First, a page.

The servant leadership approach as defined by (Greenleaf, 1977 ) states that the leader should remain a servant through their genuine desire and willingness to serve others thereby ensuring increased levels of morality and motivation for both the leader and the follower. In April of this year, (The Guardian , 2020) reported that Jacinda Ardern and New Zealand’s Cabinet Ministers would be taking a pay cut of 20% for a period of six (6) months. Through this one act, Ardern demonstrated what leadership ought to be, which is a duty to genuinely care and serve others amidst a crisis.
Throughout the pandemic, Ardern utilized both science communication as well as other pertinent communication methods to successfully translate Covid-19 messages. Continuous and clear communication was also done away from the lectern providing reassurance and comfort in relatable and highly effective ways, even via Facebook live. (LeBard, 2020) advised that researchers defined the three-part framework for effective Covid-19 communication as follows: direction-giving, meaning-making and empathy to motivate followers. The NZ Prime Minister’s repetitive ‘pep talks’ provided encouragement and support for citizens to take personal responsibility to limit the spread of the coronavirus.
Recently in August 2020, there was a resurgence of coronavirus cases that originated from an outbreak in the community of Auckland, New Zealand. However, by September 2020 (The Guardian , 2020) reported that New Zealand was free to ease Covid-19 restrictions due to successful management and control of the spread of the coronavirus. It is this quick adaptability, empathy, calmness and exceptional leadership exuded by Ardern in managing these unpredictable situations that has kept the Covid-19 confirmed cases and deaths to a minimum in New Zealand.
Angela Merkel became the Chancellor of Germany in 2005 and during her tenure she has been placed at the top of numerous global lists such as ‘The World’s Most Powerful People’ and ‘The World’s Most Powerful Woman.’ These acknowledgements were as a result of her complex decision making under adversity and unorthodox approach to leadership. (Mochari, 2015) states that Merkel’s purpose-based leadership does not focus on the leader’s authority but rather conviction combined with a cooperative and innovative effort towards a common purpose.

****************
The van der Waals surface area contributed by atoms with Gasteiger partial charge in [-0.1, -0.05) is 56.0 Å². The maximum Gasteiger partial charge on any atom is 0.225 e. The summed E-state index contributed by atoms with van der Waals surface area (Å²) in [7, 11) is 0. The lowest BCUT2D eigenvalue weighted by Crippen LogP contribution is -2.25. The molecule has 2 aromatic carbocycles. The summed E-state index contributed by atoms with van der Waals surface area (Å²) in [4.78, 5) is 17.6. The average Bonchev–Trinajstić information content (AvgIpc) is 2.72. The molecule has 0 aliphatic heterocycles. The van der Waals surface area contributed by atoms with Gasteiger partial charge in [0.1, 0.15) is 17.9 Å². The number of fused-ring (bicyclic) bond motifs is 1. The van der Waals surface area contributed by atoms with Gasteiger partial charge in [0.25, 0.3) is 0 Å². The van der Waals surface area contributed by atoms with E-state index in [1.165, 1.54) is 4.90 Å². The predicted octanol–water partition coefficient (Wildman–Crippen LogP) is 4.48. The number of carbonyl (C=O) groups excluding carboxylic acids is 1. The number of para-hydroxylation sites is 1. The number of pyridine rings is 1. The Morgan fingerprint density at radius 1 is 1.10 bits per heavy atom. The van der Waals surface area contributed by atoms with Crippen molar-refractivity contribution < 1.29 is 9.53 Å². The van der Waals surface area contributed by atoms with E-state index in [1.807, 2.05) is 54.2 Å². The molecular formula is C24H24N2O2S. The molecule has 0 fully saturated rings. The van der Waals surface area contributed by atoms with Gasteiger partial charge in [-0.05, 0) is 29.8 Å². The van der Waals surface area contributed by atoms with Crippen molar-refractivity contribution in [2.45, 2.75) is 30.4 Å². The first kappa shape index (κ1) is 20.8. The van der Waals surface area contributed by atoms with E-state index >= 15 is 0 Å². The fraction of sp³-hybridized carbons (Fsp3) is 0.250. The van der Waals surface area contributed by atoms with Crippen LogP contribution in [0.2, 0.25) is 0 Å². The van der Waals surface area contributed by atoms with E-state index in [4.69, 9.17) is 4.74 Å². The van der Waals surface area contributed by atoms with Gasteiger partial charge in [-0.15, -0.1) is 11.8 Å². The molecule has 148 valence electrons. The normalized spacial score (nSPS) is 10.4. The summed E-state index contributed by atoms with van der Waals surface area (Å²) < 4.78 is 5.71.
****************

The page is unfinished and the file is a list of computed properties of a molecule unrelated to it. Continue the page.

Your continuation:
Conviction and transformational leadership are closely linked and (Boyum, 2006) states that Transformational leaders tend to focus on the higher level needs which motivate and improve the lives of both leaders and their followers. Merkel, a former scientist geared her Covid-19 response to tap into those higher needs by providing extremely scientific and data-driven updates. These updates were either delivered by her or forwarded to others for further expertise. (Farr, 2020) advised that this approach was well-received by Germans who prefer evidence-based communication and mirrored the cautiousness exhibited by the German Chancellor during the pandemic.
Other than her cautiousness, (Middelhoff, et al., 2016) stated that Merkel’s personality has been systematic, patient for informed decision making and serious yet reasonable throughout her tenure. Merkel is not known for her charisma or expression of strong emotions including empathy. However, this has not prevented her from renewing Germany’s reputation through her values or maintaining the confidence levels from her peers and the German population even during a crisis.
(History.com, 2020) states that in the year 1890, the National American Woman Suffrage Association changed their approach in the pursuit of voting rights for women by arguing that women were ‘different’ from men rather than ‘created equal’ to men. This can clearly be seen with the new wave of women leaders who have acted ‘differently’ by being resilient and quickly adapting, responding and transforming nations during the Covid-19 pandemic. The key factors contributing to this resilience has been both science communication and a duty to care as displayed by powerful female world leaders. It is important to note that these key factors are not gender-based and can be adopted by both men and women in leadership. The underlying aspect however, is a strong ethical foundation.
The 21st century is the age for social change and creative activism where many have chosen to ‘disrupt’ what was once considered to be the status quo. (Donaldson, 2008) recognizes this change and the need for leaders to be guided by their own moral compass and humility especially when managing the inter-relationships with their various stakeholders. Leadership now calls for open and honest communication, authenticity and a servant leader or transformational approach which has been clearly demonstrated by the new wave of women in leadership.